Six1 is essential to development but is not found in most normal adult cells, according to paper in JCI.
The protein Six1 may play a key role in breast cancer development, according to researchers at the University of Colorado School of Medicine (UCSM). Although this protein is important during development, it is not expressed in the majority of adult cells other than various cancer cells types, including breast cancer cells, they add.
Two studies from the UCSM group appear in the August 24 edition of The Journal of Clinical Investigation. In the first study expression of human Six1 in mouse breast epithelial cells reportedly resulted in aggressive tumors. The tumors showed signs (including expression of the protein cyclin D1) of a cellular process known as epithelial-to-mesenchymal transition (EMT), which has been linked to the development of metastatic capabilities.
The tumors also had increased numbers of cells with stem/progenitor characteristics. This paper is titled “Six1 expands the mouse mammary epithelial stem/progenitor cell pool and induces mammary tumors that undergo epithelial-mesenchymal transition.”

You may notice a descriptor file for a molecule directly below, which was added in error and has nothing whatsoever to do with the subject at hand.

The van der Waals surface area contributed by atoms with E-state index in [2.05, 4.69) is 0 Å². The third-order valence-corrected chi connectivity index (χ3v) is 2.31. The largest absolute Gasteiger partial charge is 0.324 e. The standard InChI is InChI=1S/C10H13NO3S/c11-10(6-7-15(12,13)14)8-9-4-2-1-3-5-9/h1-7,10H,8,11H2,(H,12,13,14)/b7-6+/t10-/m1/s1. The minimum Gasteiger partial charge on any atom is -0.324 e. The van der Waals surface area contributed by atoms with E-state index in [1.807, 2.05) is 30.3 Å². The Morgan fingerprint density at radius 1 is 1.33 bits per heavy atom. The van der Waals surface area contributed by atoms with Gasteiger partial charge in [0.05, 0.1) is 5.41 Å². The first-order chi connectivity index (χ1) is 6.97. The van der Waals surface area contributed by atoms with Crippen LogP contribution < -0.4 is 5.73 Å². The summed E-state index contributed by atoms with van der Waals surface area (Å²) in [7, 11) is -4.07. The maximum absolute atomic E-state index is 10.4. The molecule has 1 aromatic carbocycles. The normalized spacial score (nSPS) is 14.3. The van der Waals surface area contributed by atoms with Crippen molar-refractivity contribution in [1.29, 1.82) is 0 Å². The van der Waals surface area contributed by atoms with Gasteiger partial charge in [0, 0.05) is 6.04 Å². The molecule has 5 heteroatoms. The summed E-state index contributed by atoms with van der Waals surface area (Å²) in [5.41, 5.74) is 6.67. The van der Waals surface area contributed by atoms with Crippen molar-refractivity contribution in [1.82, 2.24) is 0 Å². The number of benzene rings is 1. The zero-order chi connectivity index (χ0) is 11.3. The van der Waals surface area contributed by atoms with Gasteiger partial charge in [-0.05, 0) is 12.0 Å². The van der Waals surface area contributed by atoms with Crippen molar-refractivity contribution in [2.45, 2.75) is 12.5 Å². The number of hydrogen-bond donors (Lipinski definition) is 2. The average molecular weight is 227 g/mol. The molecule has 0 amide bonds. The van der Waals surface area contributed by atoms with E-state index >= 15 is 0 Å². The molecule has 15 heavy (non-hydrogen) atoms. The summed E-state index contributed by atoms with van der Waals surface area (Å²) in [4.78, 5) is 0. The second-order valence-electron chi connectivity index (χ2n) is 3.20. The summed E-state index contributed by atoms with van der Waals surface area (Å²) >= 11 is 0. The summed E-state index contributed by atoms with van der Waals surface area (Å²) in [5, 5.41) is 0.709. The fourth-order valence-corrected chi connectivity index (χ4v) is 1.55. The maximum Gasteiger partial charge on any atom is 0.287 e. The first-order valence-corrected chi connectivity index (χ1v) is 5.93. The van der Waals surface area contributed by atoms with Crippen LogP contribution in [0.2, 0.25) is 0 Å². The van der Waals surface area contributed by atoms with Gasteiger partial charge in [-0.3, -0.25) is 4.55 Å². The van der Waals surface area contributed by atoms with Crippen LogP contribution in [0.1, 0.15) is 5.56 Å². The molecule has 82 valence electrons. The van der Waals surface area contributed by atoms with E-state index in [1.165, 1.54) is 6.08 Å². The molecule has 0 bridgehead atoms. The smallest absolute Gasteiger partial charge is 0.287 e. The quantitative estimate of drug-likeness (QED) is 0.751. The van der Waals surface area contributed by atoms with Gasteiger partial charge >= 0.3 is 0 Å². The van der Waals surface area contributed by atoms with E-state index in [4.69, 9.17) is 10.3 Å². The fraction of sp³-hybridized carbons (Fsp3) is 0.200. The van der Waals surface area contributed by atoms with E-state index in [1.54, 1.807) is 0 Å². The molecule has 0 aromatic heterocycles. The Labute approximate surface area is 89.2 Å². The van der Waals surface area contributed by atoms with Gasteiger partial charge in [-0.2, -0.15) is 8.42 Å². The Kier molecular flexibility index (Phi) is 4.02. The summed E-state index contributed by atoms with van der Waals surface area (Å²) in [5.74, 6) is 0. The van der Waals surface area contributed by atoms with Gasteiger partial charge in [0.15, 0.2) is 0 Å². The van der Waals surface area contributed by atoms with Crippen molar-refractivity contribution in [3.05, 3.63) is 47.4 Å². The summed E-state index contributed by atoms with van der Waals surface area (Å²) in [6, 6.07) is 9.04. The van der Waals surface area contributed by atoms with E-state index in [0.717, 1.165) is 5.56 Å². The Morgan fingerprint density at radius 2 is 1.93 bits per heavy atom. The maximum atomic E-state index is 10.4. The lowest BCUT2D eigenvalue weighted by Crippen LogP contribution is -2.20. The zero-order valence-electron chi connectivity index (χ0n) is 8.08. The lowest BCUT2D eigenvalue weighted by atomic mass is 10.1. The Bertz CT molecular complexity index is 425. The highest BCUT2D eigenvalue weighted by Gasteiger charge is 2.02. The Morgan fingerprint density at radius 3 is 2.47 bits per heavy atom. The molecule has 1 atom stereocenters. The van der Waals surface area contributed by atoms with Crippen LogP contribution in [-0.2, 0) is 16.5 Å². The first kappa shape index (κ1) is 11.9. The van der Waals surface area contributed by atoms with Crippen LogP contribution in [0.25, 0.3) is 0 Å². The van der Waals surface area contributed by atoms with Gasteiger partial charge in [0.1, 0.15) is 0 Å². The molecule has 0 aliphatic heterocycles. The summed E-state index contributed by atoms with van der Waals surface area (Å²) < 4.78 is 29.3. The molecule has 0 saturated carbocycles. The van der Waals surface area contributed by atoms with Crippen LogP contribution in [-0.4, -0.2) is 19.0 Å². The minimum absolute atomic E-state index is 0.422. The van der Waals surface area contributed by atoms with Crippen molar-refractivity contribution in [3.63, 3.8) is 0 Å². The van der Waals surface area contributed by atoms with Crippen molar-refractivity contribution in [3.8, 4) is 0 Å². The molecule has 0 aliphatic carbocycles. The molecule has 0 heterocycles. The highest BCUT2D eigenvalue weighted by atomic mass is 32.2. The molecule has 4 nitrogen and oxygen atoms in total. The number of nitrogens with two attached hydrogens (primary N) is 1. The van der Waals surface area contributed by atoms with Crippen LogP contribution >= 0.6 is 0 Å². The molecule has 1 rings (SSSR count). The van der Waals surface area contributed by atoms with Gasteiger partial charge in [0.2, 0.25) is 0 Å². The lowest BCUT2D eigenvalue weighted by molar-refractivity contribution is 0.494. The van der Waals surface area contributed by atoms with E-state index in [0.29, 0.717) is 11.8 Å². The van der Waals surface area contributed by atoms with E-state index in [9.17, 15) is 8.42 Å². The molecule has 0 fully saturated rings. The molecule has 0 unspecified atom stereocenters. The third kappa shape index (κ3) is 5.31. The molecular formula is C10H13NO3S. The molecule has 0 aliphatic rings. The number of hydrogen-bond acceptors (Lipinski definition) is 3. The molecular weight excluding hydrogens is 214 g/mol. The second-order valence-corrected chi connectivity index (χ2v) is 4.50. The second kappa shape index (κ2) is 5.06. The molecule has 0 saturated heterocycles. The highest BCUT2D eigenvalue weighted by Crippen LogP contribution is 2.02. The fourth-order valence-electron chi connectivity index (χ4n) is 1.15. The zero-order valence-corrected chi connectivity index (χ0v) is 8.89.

In the second study overexpression of Six1 in human breast cancer cell lines resulted in EMT, in part via the ability of Six1 to increase signaling mediated by a soluble molecule known as TGF-beta. These human cells showed enhanced ability to metastasize when transplanted into mice. The details appear in the paper called “The Six1 homeoprotein induces human mammary carcinoma cells to undergo epithelial-mesenchymal transition and metastasis in mice through increasing TGF-beta signaling.”
In both studies human data indicated that these phenomena are not restricted to mouse models. First, while Six1 expression has been previously shown to be predictive of poor prognosis in individuals with breast cancer, the UCSM researchers found that co-expression of Six1 and cyclin D1 was an even better predictor of poor prognosis. Second, Six1 expression in human breast cancer tissue correlated with proteins indicative of TGF-beta signaling.
Third, Six1 expression in human breast cancer correlated with shortened time to metastasis and relapse and with shortened overall survival. Finally, the scientists suggest that Six1 expression is probably central to tumor development in other forms of cancer as it correlated with adverse outcomes in numerous other cancers including cancers of the brain, cervix, prostate, colon, kidney, and liver.